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Body Language II … the ‘eyes’ …

Posted on January 15, 2009. Filed under: Personal Magnetism |

The eyes indicate mental activity. This is depicted mainly by the positions of the eyelids.

The lower lid, has two main positions, apart from the normal.

Note that when a person holds an opposite opinion or is analyzing you, he/she will always raise the lower eyelid; It indicates analysis and scrutiny.When the lower lid is brought inward ie towards the nose, it shows antipathy and an intention to combat you to the finish.


The Upper Lid has a range of positions indicating a gamutt of mental activity.

If the upper lid touches the top of the iris, it shows that the mind is very attentive.
If there is a thin white line visible above the iris, then it shows that both the mind as well as the feelings have been aroused; A wider white line between the iris and the lid, shows extreme fear, horror, insane ecstasy and the like.
If, however, the upper lid is lowered and the eyeball is turned upward, then the mind has ceased to work and is inattentive.


YUL BRYNNER, the powerful actor was famed for conveying his unsploken  thoughts by a mere change in the position of his eyelids.His eyes conveyed more than his words.

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Lord Byron …

Posted on January 12, 2009. Filed under: Guide Posts, Personalities, Quotes, The English |

Byron was a leading figure in Romanticism. Regarded as one of the greatest European poets and is widely read and influential. His fame rests not only on his writings but also on his life, which featured extravagant living, numerous love affairs, debts and marital exploits. He was famously described as “mad, bad, and dangerous to know”.

All who want joy must share it. Happiness was born a Twin. Always laugh when you can. It is cheap medicine

A celebrity is one who is known to many persons he is glad he doesn’t know. A woman should never be seen eating or drinking, unless it be lobster, salad and Champagne — the only true feminine and becoming viands.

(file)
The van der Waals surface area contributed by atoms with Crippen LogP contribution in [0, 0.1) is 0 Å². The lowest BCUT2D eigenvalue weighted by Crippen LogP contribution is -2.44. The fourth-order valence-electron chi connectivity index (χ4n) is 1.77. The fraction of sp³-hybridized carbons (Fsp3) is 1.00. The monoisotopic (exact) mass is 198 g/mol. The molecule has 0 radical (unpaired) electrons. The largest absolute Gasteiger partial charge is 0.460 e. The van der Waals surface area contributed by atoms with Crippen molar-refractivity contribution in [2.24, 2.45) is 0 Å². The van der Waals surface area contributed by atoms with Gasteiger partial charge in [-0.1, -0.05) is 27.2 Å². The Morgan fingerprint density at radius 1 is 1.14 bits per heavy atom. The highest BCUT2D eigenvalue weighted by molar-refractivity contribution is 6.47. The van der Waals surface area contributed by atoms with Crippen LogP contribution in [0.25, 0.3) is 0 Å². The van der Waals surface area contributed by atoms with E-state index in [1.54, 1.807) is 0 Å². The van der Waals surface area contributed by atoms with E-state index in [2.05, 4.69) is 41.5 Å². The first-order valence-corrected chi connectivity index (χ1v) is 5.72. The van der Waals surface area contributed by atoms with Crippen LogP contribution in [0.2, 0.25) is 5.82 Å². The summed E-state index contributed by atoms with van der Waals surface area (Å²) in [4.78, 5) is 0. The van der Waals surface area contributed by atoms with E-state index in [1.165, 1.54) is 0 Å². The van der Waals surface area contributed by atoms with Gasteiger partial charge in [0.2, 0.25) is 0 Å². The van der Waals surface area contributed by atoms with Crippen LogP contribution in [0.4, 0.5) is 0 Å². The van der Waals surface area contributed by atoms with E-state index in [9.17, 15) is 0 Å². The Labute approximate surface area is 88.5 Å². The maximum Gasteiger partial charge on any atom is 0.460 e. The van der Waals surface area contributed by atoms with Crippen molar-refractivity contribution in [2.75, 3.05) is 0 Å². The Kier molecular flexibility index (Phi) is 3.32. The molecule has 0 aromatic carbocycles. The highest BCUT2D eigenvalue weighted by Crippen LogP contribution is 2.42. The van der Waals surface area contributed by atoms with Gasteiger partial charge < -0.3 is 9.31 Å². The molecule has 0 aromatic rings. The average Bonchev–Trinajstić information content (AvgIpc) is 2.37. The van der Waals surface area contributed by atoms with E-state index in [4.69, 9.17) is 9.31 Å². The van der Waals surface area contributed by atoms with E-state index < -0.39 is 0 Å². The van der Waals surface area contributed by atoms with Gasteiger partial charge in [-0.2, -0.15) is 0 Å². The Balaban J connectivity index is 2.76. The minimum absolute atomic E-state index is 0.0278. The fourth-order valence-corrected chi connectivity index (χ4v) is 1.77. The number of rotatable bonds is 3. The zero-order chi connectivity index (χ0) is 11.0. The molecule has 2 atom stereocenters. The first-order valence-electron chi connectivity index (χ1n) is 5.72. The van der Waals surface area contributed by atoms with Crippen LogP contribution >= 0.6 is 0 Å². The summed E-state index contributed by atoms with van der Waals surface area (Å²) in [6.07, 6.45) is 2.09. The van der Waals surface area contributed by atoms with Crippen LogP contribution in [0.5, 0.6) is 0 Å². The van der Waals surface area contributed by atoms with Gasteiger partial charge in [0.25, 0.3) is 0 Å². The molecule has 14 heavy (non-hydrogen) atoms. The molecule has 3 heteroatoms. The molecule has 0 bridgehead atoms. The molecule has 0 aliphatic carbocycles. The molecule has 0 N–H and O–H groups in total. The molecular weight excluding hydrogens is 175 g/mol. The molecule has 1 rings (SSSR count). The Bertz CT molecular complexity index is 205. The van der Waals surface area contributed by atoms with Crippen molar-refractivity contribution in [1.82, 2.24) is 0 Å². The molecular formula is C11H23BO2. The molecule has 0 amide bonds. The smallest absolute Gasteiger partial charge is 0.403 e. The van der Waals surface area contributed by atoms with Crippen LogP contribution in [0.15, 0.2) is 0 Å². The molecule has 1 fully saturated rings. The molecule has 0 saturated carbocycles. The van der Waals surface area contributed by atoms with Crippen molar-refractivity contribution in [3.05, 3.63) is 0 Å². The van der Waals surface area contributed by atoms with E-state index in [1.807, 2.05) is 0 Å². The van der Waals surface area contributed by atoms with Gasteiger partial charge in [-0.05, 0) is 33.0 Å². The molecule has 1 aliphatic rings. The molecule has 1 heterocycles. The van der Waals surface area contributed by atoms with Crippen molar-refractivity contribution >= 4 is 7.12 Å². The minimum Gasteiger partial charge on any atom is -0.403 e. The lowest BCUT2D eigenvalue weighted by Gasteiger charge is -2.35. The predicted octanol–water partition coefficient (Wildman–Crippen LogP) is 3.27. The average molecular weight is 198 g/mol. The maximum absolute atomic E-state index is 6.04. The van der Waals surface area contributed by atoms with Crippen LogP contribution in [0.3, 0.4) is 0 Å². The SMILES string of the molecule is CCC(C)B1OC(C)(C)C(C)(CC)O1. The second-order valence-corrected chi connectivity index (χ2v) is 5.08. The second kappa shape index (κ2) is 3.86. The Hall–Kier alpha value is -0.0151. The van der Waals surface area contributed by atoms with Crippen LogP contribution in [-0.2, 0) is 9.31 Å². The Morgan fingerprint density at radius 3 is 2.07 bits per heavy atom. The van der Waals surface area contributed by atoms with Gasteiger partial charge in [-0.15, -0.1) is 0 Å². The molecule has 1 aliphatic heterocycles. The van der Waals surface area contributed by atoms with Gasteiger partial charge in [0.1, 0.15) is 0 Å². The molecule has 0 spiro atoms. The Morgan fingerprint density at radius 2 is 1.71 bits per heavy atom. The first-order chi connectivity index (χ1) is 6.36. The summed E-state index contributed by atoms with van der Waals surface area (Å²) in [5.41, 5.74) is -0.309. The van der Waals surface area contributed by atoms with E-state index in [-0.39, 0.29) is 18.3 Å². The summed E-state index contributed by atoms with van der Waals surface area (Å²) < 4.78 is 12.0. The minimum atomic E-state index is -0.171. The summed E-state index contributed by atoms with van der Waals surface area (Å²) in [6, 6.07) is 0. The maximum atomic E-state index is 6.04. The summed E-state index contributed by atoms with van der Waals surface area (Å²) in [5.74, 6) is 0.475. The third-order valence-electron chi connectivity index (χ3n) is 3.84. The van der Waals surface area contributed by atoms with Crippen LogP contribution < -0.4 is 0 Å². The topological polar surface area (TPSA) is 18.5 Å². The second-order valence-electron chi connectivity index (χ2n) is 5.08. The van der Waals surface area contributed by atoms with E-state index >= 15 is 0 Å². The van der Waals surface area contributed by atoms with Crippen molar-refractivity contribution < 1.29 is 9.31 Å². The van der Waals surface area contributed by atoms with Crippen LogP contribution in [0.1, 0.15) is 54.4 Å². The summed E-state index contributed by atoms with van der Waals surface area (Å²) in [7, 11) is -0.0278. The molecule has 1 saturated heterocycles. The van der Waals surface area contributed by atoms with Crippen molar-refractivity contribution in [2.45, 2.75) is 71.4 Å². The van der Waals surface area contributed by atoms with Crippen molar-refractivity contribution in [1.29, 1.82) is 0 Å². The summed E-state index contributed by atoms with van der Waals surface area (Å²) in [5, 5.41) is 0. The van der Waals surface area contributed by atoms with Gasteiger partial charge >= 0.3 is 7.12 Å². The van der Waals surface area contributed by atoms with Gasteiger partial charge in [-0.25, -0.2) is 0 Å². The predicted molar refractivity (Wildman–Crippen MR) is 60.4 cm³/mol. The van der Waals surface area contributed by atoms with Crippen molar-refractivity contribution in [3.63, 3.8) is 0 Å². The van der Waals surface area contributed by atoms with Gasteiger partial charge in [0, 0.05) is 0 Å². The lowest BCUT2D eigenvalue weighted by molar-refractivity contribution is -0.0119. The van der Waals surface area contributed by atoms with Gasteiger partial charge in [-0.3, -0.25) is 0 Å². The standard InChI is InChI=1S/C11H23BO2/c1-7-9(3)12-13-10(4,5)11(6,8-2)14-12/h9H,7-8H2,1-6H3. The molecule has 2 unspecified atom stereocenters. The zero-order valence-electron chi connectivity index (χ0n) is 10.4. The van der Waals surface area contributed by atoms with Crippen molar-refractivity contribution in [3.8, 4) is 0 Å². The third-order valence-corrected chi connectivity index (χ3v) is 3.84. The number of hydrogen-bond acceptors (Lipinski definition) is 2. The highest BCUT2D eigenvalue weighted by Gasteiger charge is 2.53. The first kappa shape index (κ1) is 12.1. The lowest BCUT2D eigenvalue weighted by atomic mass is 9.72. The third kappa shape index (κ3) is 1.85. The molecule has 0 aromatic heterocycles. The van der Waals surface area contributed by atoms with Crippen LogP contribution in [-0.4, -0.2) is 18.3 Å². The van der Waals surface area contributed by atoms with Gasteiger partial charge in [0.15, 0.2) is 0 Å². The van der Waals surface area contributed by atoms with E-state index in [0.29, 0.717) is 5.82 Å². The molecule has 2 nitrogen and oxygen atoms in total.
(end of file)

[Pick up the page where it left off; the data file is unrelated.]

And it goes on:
Death, so called, is a thing which makes men weep. and yet a third of life is passed in sleep. Why I came here, I know not. Where I shall go, it is useless to inquire.  In the midst of myriads of  living and dead worlds, stars, systems, infinity — why should I be anxious?

It is very certain that the desire of life prolongs it.

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Again … Goethe …

Posted on January 11, 2009. Filed under: Guide Posts, The Germans |

Goethe put it this way in Book V of his ‘Bildungsroman, Wilhelm Meisters Lehrjahre’:


People are so inclined to content themselves with the most commonplace that the spirit of the senses so easily grows dead.


It is only because the senses are not used to taste of what is excellent that many people take delight in silly and insipid things provided that they are new.



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Programme Yourself … and ‘how’…

Posted on January 9, 2009. Filed under: Personal Magnetism |

 Firstly, the First Idea of the Day is the Ruling Idea of that Day. This means that the first earnest vital thought of the morning will have a large share in controlling you all day long.


Secondly, the Last Idea of the Night Before Going Off to Sleep is the Saturating Thought of the Night. The last vital thought of the night, just as you are ready to drop asleep will saturate your being and ‘Make You Really What You Want’


Allow yourself to drop asleep between your better hopes and the solid determination to win.


At night, just before going to sleep, You must always be in the Controlling Seat and the Mind must be made to do as You wish and Command.


You must Control the Mind and not let it be controlled by circumstance – more so at this time.



‘You can set the pace of the Mind’s work for the next 24 hours by giving it the last suggestions before falling asleep and telling it what it has to do.



Program your self — Allot Time and Do Not Postpone’.

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Napoleon as Orator and Health at Waterloo …